PreP: How the Tiny Blue Pill Changed My Life

It's been over one year since I have started taking the FDA approved pill called Truvada for HIV prevention. The only sanctioned medicine (aka PrEP or pre-exposure prophylaxis) that prevents HIV infection. Not even condoms are approved by the FDA to prevent HIV.

Thoughts so far?

I have not been infected or diagnosed with HIV. I take cyclical STI exams with my doctor. Because of my paranoia I go every month and a half.

When I started to accept that I liked men at 16, I also acquired a deep sense of fear over HIV. Every sexual interaction since then was meet with panic induced condom inspections after intercourse. I was "safe" 100% of the time. Condom usage if done correctly is between 70-97% effective in preventing infection. Yet, those numbers feed into my anxiety. I'd be terrified about the previous night's hookup and run to my local HIV testing center when class was over.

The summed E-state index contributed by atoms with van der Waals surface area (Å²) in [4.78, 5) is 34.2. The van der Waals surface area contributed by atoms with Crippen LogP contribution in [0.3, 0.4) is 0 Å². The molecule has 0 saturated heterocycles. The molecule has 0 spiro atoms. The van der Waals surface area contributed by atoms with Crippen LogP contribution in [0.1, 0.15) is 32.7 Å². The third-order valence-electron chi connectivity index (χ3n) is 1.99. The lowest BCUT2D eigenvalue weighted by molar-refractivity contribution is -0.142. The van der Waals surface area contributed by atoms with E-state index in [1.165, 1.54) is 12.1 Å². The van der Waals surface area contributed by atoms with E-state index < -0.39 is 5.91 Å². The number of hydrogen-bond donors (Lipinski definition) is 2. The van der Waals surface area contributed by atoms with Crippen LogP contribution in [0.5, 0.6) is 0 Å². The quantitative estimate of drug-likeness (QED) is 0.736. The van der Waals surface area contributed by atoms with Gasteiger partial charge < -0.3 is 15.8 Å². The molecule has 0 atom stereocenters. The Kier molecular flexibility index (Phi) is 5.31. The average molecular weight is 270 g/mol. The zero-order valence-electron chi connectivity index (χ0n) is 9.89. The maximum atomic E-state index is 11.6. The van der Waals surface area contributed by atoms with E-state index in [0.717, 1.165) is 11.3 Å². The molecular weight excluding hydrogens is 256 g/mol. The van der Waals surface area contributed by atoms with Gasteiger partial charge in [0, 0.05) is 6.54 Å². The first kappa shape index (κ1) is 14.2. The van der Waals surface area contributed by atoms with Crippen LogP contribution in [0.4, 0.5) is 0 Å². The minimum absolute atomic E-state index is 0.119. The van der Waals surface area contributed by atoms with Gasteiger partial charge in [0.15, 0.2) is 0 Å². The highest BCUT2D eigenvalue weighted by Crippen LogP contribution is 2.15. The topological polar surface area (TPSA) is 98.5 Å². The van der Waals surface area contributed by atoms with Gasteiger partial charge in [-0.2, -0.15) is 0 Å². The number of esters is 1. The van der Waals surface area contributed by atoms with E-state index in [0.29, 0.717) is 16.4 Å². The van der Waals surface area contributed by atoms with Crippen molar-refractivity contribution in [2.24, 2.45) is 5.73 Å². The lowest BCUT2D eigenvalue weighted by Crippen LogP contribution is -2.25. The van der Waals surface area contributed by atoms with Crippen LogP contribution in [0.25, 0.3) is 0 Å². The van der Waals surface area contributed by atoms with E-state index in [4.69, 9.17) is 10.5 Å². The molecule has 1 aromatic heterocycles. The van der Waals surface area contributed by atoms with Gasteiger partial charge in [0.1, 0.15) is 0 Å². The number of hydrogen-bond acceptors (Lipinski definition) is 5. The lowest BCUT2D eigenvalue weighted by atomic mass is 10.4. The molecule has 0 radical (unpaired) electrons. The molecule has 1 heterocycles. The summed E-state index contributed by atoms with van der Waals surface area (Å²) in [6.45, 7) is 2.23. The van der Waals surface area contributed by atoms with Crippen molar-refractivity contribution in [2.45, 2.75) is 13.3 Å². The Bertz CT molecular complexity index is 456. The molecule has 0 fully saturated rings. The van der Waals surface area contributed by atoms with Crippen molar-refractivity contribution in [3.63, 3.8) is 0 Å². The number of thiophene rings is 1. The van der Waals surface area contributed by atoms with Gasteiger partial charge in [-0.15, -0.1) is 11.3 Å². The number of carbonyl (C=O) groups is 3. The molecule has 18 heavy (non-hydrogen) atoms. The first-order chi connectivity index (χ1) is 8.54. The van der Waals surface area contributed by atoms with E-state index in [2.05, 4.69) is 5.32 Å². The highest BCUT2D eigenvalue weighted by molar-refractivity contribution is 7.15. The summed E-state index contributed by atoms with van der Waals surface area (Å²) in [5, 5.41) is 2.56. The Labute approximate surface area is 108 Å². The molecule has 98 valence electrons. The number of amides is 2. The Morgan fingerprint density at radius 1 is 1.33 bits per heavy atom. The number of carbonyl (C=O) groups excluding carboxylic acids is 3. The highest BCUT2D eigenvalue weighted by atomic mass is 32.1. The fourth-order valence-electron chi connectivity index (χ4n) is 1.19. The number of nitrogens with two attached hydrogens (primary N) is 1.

Men who were HIV positive, I'd shun and turn away. My fear was so deep I couldn't fathom even kissing them without thinking about the terrorist virus within their bodies.

I was scared of them, they were like modern day lepers to me. I didn't want to become them, but my thoughts haunted me, whispering "not positive yet."

Into my junior year of college, a guy I dated cheated on me. I'd have condom-less sex with men I grew to trust and were recently tested. One night in his dorm he admitted he had been sleeping bareback with his ex while we were dating. I broke down, locked myself in the bathroom and pictured a soon to be "death sentence" announced by a drop of blood.